Perhaps it’s just an inevitable stage of the passing of time (or more people watching the 2007 film starring Jack Nicholson and Morgan Freeman), but everybody seems to be talking about bucket lists these days. The pandemic seems to have made us all more aware of the fleetingness of our time on this rock, and so many of us have started to compile a checklist of all the things that we’d like to do before we run out of time.
We tend to see such lists as aspirational, and at the very least, a little bit of fun. What harm could come of simply codifying your dreams?
There’s a hole in the bucket
The nature of the bucket list is touched upon by Oliver Burkeman in his book Four Thousand Weeks, where he describes their creation as leading to “a deeper sense in which merely to be alive on the planet today is to be haunted by the feeling of having ‘too much to do’, whether or not you lead a busy life in any conventional sense”.
Creating a list is all well and good - I’d be hypocritical to say otherwise, given I’ve created one myself - but if you keep it too close to the front of your mind, it can simply serve to highlight the gap between “things I’m actually doing” and “things I actually want to be doing”, which can lead to a loss of morale, a decrease in wellbeing and waning productivity.
Burkeman muses that:
“[bucket list addicts] are arguably just as overwhelmed as the exhausted social worker or corporate lawyer. It’s true that the things by which they’re being overwhelmed are nominally more enjoyable […] But it remains the case that their fulfillment still seems to depend on their managing to do more than they can do […] It’s an attempt to devour the experiences the world has to offer, to feel like you’ve truly lived - but the world has an effectively infinite number of experiences to offer, so getting a handful of them under your belt brings you no closer to a sense of having feasted on life’s possibilities.”
In essence: By all means, know what you’d like to do with your future, but don’t picture the completion of this list as being a sign that you’ve “completed” life. To quote John Lennon, “Life is what happens to you when you’re busy making other plans”: don’t become so wrapped-up in living a task-based existence that you miss the unforeseen adventures along the way.
The plus side: a sliding scale of lists
Personally, I created a bucket list as an aspirational goal some years ago, and I revisited this list as I approached my 40th birthday, looking to shortlist “40 things to do before I turn 40”. Immediately I realised that a number of these (e.g. taking a road trip through the USA, visiting Australasia, taking a cruise) weren’t going to make the cut, as both time and money would prevent them from being completed before a set deadline. (Instead, I’ve parked these on a list of future activities, where I’ll be lucky to complete one every five years.)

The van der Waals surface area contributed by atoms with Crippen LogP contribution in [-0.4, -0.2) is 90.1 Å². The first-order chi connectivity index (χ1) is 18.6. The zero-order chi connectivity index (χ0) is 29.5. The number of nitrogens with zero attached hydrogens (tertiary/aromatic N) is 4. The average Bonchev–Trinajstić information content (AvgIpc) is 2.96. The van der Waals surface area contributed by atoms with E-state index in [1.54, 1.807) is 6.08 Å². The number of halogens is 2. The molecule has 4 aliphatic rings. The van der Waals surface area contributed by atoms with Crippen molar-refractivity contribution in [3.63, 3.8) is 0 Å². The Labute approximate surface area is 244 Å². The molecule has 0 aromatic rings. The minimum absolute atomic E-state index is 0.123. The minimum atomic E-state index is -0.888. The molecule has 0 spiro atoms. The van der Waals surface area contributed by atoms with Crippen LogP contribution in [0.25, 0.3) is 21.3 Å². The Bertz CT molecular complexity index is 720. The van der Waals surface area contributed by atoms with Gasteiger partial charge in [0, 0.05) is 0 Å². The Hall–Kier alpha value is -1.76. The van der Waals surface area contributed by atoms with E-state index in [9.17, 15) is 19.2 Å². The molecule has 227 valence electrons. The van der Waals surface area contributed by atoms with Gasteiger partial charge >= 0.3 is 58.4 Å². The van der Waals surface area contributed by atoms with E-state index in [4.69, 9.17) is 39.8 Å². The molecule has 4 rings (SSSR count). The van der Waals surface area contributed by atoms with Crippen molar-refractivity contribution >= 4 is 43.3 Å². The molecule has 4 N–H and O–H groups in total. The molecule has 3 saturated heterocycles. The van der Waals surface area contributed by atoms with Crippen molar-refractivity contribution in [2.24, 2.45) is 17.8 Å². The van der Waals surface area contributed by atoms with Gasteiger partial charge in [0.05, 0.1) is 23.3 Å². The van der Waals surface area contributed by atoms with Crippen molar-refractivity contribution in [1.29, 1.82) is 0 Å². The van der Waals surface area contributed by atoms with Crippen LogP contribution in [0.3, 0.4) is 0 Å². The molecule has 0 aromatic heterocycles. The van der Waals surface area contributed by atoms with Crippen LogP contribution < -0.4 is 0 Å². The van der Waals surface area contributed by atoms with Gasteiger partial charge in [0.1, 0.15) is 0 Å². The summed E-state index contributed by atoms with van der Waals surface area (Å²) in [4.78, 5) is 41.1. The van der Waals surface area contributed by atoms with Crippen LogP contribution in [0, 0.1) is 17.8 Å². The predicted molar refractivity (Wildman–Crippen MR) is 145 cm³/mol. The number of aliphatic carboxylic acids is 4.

My “40 before 40” list was, theoretically, much more attainable (things like “get fitted for a tailored suit”, and “go gluten-free for a month”). Heck, when I first made my list, I could’ve completed one item per fortnight and I’d still have completed it in time! Unfortunately, I chose to compile the list in January 2020, and as life (and lockdowns) marched-on inexorably to my 40th birthday last year, it became immediately apparent that I wasn’t going to complete the list before the deadline.
And I realised… that’s fine. I’m the only person who cares about the list, or my self-imposed deadline. The rules are my own. The list lives on, and I’m gradually putting the items into the rewards column of my personal kanban board. Now, rather than spoiling the enjoyment of completing fun activities by adding a ticking clock element, I’m free to enjoy them in their own time. Also, it’s my list - I can change it if I want to (I’m not going to rush into the “Get a tattoo” item until I’m sure I’ve made a good decision about what the tattoo will be!)
Key takeaways 📝
- It’s good to know what experiences you want to achieve in life - but don’t let them lead you.
- You’re not going to “complete” life, or achieve victory over time - so don’t even try.
- Don’t allow self-imposed pressures to change your fun list into just another work stream.